Rejoicing in Faith

by Mike Ratliff

I have thought it necessary to send to you Epaphroditus my brother and fellow worker and fellow soldier, and your messenger and minister to my need, for he has been longing for you all and has been distressed because you heard that he was ill. Indeed he was ill, near to death. But God had mercy on him, and not only on him but on me also, lest I should have sorrow upon sorrow. I am the more eager to send him, therefore, that you may rejoice at seeing him again, and that I may be less anxious. So receive him in the Lord with all joy, and honor such men, for he nearly died for the work of Christ, risking his life to complete what was lacking in your service to me. Finally, my brothers, rejoice in the Lord. To write the same things to you is no trouble to me and is safe for you. (Philippians 2:25-3:1 ESV)

God uses our circumstances to shape, prune, and purify our hearts. This is that part of our sanctification that can be quite stressful and even seem as if we are in the flames of God’s wrath at times. However, what is happening to God’s people whom He takes through sickness, painful circumstances, frustrations, or anything that seems at times that is bent on destroying us, is that they are being humbled and trained for service of the King. Only the humble are usable in the Kingdom, but people are naturally full of pride. Sometimes our tests and trials come upon us when we are actually serving God with our all. Think of Job and the great test God allowed in his life at Satan’s hand. A deep study of that book will reveal that troubles in our lives are not always the result of our disobedience. No, God can place us in the fire for any purpose, but it will always be for our best and His glory.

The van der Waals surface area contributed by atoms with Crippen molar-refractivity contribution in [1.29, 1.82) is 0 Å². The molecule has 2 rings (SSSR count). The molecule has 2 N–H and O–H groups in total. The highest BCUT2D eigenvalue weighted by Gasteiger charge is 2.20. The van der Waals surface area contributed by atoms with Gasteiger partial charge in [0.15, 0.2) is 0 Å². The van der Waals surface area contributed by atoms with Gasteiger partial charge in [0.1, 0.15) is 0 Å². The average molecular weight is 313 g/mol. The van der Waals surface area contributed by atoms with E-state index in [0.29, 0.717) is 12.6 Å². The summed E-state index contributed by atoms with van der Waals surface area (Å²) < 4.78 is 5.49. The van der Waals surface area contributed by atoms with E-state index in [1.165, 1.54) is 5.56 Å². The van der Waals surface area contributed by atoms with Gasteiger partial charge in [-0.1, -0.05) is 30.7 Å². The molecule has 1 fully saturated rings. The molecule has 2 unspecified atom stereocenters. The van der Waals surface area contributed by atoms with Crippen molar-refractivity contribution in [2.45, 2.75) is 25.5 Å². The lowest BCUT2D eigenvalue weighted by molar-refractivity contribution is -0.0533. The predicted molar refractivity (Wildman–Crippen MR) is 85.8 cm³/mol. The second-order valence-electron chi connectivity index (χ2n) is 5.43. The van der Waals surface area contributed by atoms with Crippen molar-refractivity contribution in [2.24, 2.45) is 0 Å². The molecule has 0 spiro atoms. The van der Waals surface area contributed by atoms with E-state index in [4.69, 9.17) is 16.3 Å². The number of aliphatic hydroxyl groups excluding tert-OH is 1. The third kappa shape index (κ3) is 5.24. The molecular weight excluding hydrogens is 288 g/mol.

What does it mean to rejoice in the Lord? The sphere in which the believer’s joy exists is in the Lord. It is unrelated to the circumstances of life. Instead, it is related to the unassailable, unchanging relationship to our Sovereign Lord. The more we “operate” within that sphere the more manifest our joy will be regardless of our circumstances. After my car accident yesterday I have had many “dark” periods of gloom and worry, but they were short and had no power over me. I have been rejoicing all day as this has hit home. I listened to R.C. Sproul reading a children’s story today via Podcast. It was titled The Prince’s Poison Cup. This simple story presents the gospel in such a way that a child can understand it. I wept continually as he read about man’s rebellion against God and how the beloved Son came and died so that God’s people would be redeemed and changed forever. When we reflect on things like this, it sure puts things into perspective. I was rejoicing in the Lord despite having to deal with insurance adjusters.

Rejoice in the Lord always; again I will say, Rejoice. Let your reasonableness be known to everyone. The Lord is at hand; do not be anxious about anything, but in everything by prayer and supplication with thanksgiving let your requests be made known to God. And the peace of God, which surpasses all understanding, will guard your hearts and your minds in Christ Jesus. (Philippians 4:4-7 ESV)